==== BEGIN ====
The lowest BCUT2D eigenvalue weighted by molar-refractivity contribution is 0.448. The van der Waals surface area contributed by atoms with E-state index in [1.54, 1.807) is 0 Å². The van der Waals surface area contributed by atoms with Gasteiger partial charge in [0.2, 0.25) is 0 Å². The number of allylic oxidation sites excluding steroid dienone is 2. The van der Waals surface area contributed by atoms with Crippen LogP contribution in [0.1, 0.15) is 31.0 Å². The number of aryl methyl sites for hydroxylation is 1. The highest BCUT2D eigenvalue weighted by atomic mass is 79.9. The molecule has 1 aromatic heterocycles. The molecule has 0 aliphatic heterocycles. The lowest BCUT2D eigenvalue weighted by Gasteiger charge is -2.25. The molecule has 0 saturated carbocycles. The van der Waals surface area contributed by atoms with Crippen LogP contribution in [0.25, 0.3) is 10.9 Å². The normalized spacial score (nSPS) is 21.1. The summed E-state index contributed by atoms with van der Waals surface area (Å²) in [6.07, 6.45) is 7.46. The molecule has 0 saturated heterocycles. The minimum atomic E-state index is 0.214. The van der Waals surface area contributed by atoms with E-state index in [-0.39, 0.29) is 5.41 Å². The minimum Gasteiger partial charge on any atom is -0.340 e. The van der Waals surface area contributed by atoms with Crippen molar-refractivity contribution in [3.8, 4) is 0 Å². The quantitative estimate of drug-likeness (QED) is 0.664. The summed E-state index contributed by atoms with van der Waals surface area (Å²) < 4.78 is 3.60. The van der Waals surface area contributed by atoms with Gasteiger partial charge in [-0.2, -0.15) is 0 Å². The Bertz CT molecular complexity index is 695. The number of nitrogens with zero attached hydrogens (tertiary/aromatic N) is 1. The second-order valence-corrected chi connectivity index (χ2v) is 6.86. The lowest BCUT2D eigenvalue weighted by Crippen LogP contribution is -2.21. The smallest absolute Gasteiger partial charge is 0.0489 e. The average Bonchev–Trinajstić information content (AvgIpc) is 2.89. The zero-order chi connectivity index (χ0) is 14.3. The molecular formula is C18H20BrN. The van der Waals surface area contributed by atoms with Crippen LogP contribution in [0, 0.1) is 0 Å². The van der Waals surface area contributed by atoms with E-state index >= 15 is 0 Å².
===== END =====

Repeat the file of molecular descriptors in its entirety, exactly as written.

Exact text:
The lowest BCUT2D eigenvalue weighted by molar-refractivity contribution is 0.448. The van der Waals surface area contributed by atoms with E-state index in [1.54, 1.807) is 0 Å². The van der Waals surface area contributed by atoms with Gasteiger partial charge in [0.2, 0.25) is 0 Å². The number of allylic oxidation sites excluding steroid dienone is 2. The van der Waals surface area contributed by atoms with Crippen LogP contribution in [0.1, 0.15) is 31.0 Å². The number of aryl methyl sites for hydroxylation is 1. The highest BCUT2D eigenvalue weighted by atomic mass is 79.9. The molecule has 1 aromatic heterocycles. The molecule has 0 aliphatic heterocycles. The lowest BCUT2D eigenvalue weighted by Gasteiger charge is -2.25. The molecule has 0 saturated carbocycles. The van der Waals surface area contributed by atoms with Crippen LogP contribution in [0.25, 0.3) is 10.9 Å². The normalized spacial score (nSPS) is 21.1. The summed E-state index contributed by atoms with van der Waals surface area (Å²) in [6.07, 6.45) is 7.46. The molecule has 0 saturated heterocycles. The minimum atomic E-state index is 0.214. The van der Waals surface area contributed by atoms with E-state index in [-0.39, 0.29) is 5.41 Å². The minimum Gasteiger partial charge on any atom is -0.340 e. The van der Waals surface area contributed by atoms with Crippen molar-refractivity contribution in [3.8, 4) is 0 Å². The quantitative estimate of drug-likeness (QED) is 0.664. The summed E-state index contributed by atoms with van der Waals surface area (Å²) < 4.78 is 3.60. The van der Waals surface area contributed by atoms with Gasteiger partial charge in [-0.2, -0.15) is 0 Å². The Bertz CT molecular complexity index is 695. The number of nitrogens with zero attached hydrogens (tertiary/aromatic N) is 1. The second-order valence-corrected chi connectivity index (χ2v) is 6.86. The lowest BCUT2D eigenvalue weighted by Crippen LogP contribution is -2.21. The smallest absolute Gasteiger partial charge is 0.0489 e. The average Bonchev–Trinajstić information content (AvgIpc) is 2.89. The zero-order chi connectivity index (χ0) is 14.3. The molecular formula is C18H20BrN. The van der Waals surface area contributed by atoms with Crippen LogP contribution in [0, 0.1) is 0 Å². The van der Waals surface area contributed by atoms with E-state index >= 15 is 0 Å².